Next to the importance of design, student choice is of particular interest in future hybrid education. In my future research I hope to gain better insight into the factors that affect student choice of course modality and learning environment (who attends where and when?). Moreover, I believe that it will be important to question to what extent students have the necessary skills and motivation to deal with the flexibility more and more institutions are offering.

Some comments worth noting:
Student: “Personally, what is determining for me, is feeling the ‘atmosphere’ in the
auditorium, at home you cannot hear the conversation that is going on between your
peers that are physically present at campus, that makes me feel excluded as a remote

Teacher: “I want to see it on their faces if they do not understand something”


Annelies Raes

Postdoctoral Researcher in Instructional Psychology and Technology, KU Leuven, Belgium and Université de Lille, France

This article is partly based on Annelies’ article in Postdigital Science and Education.

Editor’s note: We are delighted to have Annelies as one of our keynote speakers for the Media & Learning 2022 Conference on 2-3 June in Leuven, Belgium. She will be giving a talk entitled “Rethinking learning spaces in an uncertain world: Student and teacher experiences with hybrid teaching and learning at KU Leuven”


Beatty, B. J. (2007). Hybrid classes with flexible participation options – If you build it , how will they come? Paper presented at the 2007 Association for Educational Communications and Technology Annual Convention (October). Anaheim, CA: Association for Educational Communications and Technology.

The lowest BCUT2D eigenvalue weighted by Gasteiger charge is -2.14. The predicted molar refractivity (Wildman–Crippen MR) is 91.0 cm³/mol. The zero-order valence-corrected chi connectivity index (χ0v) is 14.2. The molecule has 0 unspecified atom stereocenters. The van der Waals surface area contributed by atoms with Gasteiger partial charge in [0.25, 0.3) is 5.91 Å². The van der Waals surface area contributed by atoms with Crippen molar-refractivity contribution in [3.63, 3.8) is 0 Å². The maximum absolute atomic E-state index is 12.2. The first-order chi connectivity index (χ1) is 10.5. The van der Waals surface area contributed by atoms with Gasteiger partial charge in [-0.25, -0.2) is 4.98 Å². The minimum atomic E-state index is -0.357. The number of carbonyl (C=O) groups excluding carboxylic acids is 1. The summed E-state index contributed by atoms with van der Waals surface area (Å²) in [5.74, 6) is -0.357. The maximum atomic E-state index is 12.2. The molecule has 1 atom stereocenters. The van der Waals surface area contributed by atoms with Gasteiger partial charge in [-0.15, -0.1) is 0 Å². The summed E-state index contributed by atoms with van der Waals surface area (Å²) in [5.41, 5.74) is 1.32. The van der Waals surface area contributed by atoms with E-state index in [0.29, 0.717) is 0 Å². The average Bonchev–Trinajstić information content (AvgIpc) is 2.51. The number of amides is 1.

Beatty, B. J. (2019). Hybrid-Flexible Course Design: Implementing student-directed hybrid classes. EdTech Books.

Goodyear, P., Carvalho, L., & Yeoman, P. (2021). Activity-Centred Analysis and Design (ACAD): Core purposes, distinctive qualities and current developments. Educational Technology Research and Development, 0123456789.

Irvine, V., Code, J., & Richards, L. (2013). Realigning Higher Education for the 21st-Century Learner through Multi-Access Learning. Journal of Online Learning and Teaching9(2).

Yang C, Chen A, Chen Y (2021) College students’ stress and health in the COVID-19 pandemic: The role of academic workload, separation from school, and fears of contagion. PLoS ONE 16(2).

Szeto, E. (2014). A Comparison of Online/Face-to-face Students’ and Instructor’s Experiences: Examining Blended Synchronous Learning Effects. Procedia – Social and Behavioral Sciences116, 4250–4254.

Zydney, J. M., McKimm, P., Lindberg, R., & Schmidt, M. (2019). Here or There Instruction: Lessons Learned in Implementing Innovative Approaches to Blended Synchronous Learning. TECHTRENDS63(2), 123–132.